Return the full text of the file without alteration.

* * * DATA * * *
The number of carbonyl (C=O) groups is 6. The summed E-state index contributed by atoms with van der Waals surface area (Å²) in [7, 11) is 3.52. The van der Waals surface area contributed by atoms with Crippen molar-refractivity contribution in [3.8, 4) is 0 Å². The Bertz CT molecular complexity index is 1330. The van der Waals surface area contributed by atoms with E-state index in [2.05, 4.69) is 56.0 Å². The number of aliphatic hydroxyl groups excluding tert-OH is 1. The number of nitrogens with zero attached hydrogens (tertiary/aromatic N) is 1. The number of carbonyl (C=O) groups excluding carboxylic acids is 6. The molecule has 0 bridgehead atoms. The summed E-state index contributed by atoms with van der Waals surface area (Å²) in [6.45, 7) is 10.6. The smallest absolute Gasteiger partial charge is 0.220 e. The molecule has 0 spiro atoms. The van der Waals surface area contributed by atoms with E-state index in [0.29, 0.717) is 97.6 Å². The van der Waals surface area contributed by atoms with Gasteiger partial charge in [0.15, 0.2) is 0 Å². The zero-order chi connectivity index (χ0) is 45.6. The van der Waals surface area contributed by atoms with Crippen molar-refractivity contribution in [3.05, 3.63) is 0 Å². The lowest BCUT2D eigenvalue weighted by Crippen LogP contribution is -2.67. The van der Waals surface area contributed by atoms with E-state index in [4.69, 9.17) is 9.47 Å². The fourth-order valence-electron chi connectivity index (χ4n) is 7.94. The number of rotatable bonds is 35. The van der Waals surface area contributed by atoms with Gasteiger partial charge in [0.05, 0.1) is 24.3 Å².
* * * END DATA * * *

The number of carbonyl (C=O) groups is 6. The summed E-state index contributed by atoms with van der Waals surface area (Å²) in [7, 11) is 3.52. The van der Waals surface area contributed by atoms with Crippen molar-refractivity contribution in [3.8, 4) is 0 Å². The Bertz CT molecular complexity index is 1330. The van der Waals surface area contributed by atoms with E-state index in [2.05, 4.69) is 56.0 Å². The number of aliphatic hydroxyl groups excluding tert-OH is 1. The number of nitrogens with zero attached hydrogens (tertiary/aromatic N) is 1. The number of carbonyl (C=O) groups excluding carboxylic acids is 6. The molecule has 0 bridgehead atoms. The summed E-state index contributed by atoms with van der Waals surface area (Å²) in [6.45, 7) is 10.6. The smallest absolute Gasteiger partial charge is 0.220 e. The molecule has 0 spiro atoms. The van der Waals surface area contributed by atoms with E-state index in [0.29, 0.717) is 97.6 Å². The van der Waals surface area contributed by atoms with Gasteiger partial charge in [0.15, 0.2) is 0 Å². The zero-order chi connectivity index (χ0) is 45.6. The van der Waals surface area contributed by atoms with Crippen molar-refractivity contribution in [3.05, 3.63) is 0 Å². The lowest BCUT2D eigenvalue weighted by Crippen LogP contribution is -2.67. The van der Waals surface area contributed by atoms with E-state index in [4.69, 9.17) is 9.47 Å². The fourth-order valence-electron chi connectivity index (χ4n) is 7.94. The number of rotatable bonds is 35. The van der Waals surface area contributed by atoms with Gasteiger partial charge in [0.05, 0.1) is 24.3 Å².